Update:Presentation: Behind the Scenes at MySpace.com. Dan Farino, Chief Systems Architect at MySpace shares details of some of MySpace's cool internal operations tools.
MySpace.com is one of the fastest growing site on the Internet with 65 million subscribers and 260,000 new users registering each day. Often criticized for poor performance, MySpace has had to tackle scalability issues few other sites have faced. How did they do it?
- 500,000 Users: A Simple Architecture Stumbles
- 1 Million Users:Vertical Partitioning Solves Scalability Woes
- 3 Million Users: Scale-Out Wins Over Scale-Up
- 9 Million Users: Site Migrates to ASP.NET, Adds Virtual Storage
- 26 Million Users: MySpace Embraces 64-Bit Technology
- They used a database architecture built around the concept of vertical partitioning, with separate databases for parts of the website that served different functions such as the log-in screen, user profiles and blogs.
- The vertical partitioning scheme helped divide up the workload for database reads and writes alike, and when users demanded a new feature, MySpace would put a new database online to support it.
- MySpace switched from using storage devices directly attached to its database servers to a storage area network (SAN), in which a pool of disk storage devices are tied together by a high-speed, specialized network, and the databases connect to the SAN. The change to a SAN boosted performance, uptime and reliability.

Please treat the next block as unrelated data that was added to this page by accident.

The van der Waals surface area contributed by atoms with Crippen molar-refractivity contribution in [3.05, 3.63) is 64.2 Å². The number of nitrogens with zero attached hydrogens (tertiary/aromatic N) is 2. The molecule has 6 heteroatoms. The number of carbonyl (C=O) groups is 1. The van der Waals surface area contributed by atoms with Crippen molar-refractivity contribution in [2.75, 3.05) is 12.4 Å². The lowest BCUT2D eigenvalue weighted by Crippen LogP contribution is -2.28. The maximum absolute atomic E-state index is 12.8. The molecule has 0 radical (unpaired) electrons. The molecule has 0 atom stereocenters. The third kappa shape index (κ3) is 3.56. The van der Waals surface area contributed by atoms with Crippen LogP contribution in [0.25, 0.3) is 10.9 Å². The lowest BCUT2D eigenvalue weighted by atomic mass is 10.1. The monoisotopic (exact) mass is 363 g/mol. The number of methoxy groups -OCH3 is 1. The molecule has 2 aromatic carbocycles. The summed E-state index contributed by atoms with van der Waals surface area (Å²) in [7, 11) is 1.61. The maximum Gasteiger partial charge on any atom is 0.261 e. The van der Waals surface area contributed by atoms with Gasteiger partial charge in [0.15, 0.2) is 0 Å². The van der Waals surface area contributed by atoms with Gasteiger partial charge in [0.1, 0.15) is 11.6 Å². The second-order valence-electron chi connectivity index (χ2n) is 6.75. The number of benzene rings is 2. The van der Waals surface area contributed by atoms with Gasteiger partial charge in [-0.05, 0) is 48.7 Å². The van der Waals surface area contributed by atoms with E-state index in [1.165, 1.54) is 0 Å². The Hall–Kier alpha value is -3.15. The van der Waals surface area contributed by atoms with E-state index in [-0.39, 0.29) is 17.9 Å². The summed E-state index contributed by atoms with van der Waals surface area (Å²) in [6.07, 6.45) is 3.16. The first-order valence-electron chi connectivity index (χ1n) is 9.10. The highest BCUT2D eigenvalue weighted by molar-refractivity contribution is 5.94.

- the vertical partitioning solution didn't last because they replicated some horizontal information like user accounts across all vertical slices. With so many replications one would fail and slow down the system.
- individual applications like blogs on sub-sections of the Web site would grow too large for a single database server
- Reorganized all the core data to be logically organized into one database
- split its user base into chunks of 1 million accounts and put all the data keyed to those accounts in a separate instance of SQL Server
- Moved to ASP.NET which used less resources than their previous architecture. 150 servers running the new code were able to do the same work that had previously required 246.
- Saw storage bottlenecks again. Implementing a SAN had solved some early performance problems, but now the Web site's demands were starting to periodically overwhelm the SAN's I/O capacity—the speed with which it could read and write data to and from disk storage.
- Hit limits with the 1 million-accounts-per-database division approach as these limits were exceeded.
- Moved to a virtualized storage architecture where the entire SAN is treated as one big pool of storage capacity, without requiring that specific disks be dedicated to serving specific applications. MySpace now standardized on equipment from a relatively new SAN vendor, 3PARdata
- Moved to 64-bit SQL server to work around their memory bottleneck issues. Their standard database server configuration uses 64 GB of RAM.